Time is a funny thing. There is something in it's passing that takes away the negatives. At least for me. And I suppose this is a blessing. There are certain times in your life when you just reflect back and say, "You know what? That was really pretty cool. And I'm really proud that I was a part of that." And it's not that I don't see the good while I'm in the moment, because I do. I really do. I see the good. I feel the good. But there's this fierce part of me that is never satisfied with less than perfection. That chooses to focus on the flaws and the things that can be improved. This is both a blessing and a curse. I'm a generally positive person --or at least I was before working so closely to the general public... haha. Honestly though, it's not that I focus on the things that could go better to be negative, because I really do see the whole picture. I see the positive. But in the heat of the moment the deep rooted part of me that strives for perfection always and in all things points out all the things that need to be fixed. Things to make better. Things to improve upon for next time. Because as smoothly as things can appear to run there is always room for improvement. And I think that my brain picks these out in this continuous struggle to attain the unachievable perfection.
As time wheels away, round and around the memories go while the bumpy rocks and sharp divots get chipped off and smoothed over so what is left is a smooth round whole view of the situation as it was. And looking at the new smooth round memory reminds me to be more present. Accept things more as they come, in the moment. Perfection isn't a thing. As much as my stomach churns at the thought. It isn't. Perfection isn't real. The passing of the time doesn't make you forget the struggles and tears. But it does however put them in perspective. And what you're left with is a pretty damn good life.
I've done a lot in my 32 years. And I've been a part of some pretty damn amazing things. And I've complained about them. And I've struggled through them, and I've cried. A lot. Here's the thing though, perfection isn't real. The word "but" is grossly over-used. Things in life are rarely mutually exclusive. The last year was a rough one for me. It was such an interesting struggle. Because it was at once the most amazing slice of happiness -being closer to my family and being able to see my nephews grow up- and the worst year of my life. At the same time. Nothing has ever felt so fundamentally wrong on every level, and I fought it. because it also was amazing being so close to my family. And there were good things, there always are. So what now? What if being in the same state as your family is just absolutely not what you're supposed to do? What happens if the second you get in the car to drive away a two-ton weight is instantly lifted from your chest? I don't have answers. What I do have is a free and light feeling that whatever this is, it's right. And that's enough for now.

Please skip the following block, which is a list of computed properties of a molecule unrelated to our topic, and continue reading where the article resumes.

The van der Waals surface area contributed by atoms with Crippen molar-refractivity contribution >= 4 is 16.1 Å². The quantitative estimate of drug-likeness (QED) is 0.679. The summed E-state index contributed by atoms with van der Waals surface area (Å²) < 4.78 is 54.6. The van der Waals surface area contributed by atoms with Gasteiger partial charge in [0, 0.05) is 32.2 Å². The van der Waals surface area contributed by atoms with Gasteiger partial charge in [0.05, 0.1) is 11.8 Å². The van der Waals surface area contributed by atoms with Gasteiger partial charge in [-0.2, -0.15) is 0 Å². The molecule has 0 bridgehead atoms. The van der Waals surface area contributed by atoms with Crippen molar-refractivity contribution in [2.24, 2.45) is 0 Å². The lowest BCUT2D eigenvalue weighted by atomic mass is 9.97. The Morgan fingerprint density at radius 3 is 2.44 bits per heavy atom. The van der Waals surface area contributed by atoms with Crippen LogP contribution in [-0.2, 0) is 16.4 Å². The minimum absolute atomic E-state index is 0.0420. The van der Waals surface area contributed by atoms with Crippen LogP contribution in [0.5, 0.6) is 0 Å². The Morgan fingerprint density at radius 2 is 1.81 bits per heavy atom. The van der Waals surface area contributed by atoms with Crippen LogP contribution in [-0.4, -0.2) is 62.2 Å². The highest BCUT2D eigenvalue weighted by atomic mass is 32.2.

But time is a funny thing. Because when I saw this video that a former coworker made of the last year at Intermountain Medical Center what I saw was that we were pretty damn amazing. And we did and they do AMAZING things. And I'm so glad and so proud that I got to be a part of it. I don't see the collective hours I spent crying while having to put on my scrubs, and sitting in my car in the parking garage convincing myself to go inside. I don't feel the feelings of ...not fitting in. I don't remember the times I was astounded at the stupidity and narrow-mindedness. I remember that I worked for a world-class trauma center and that we saved lives. And that We. Were. Amazing. And I miss these people. We weren't perfect, but we were good.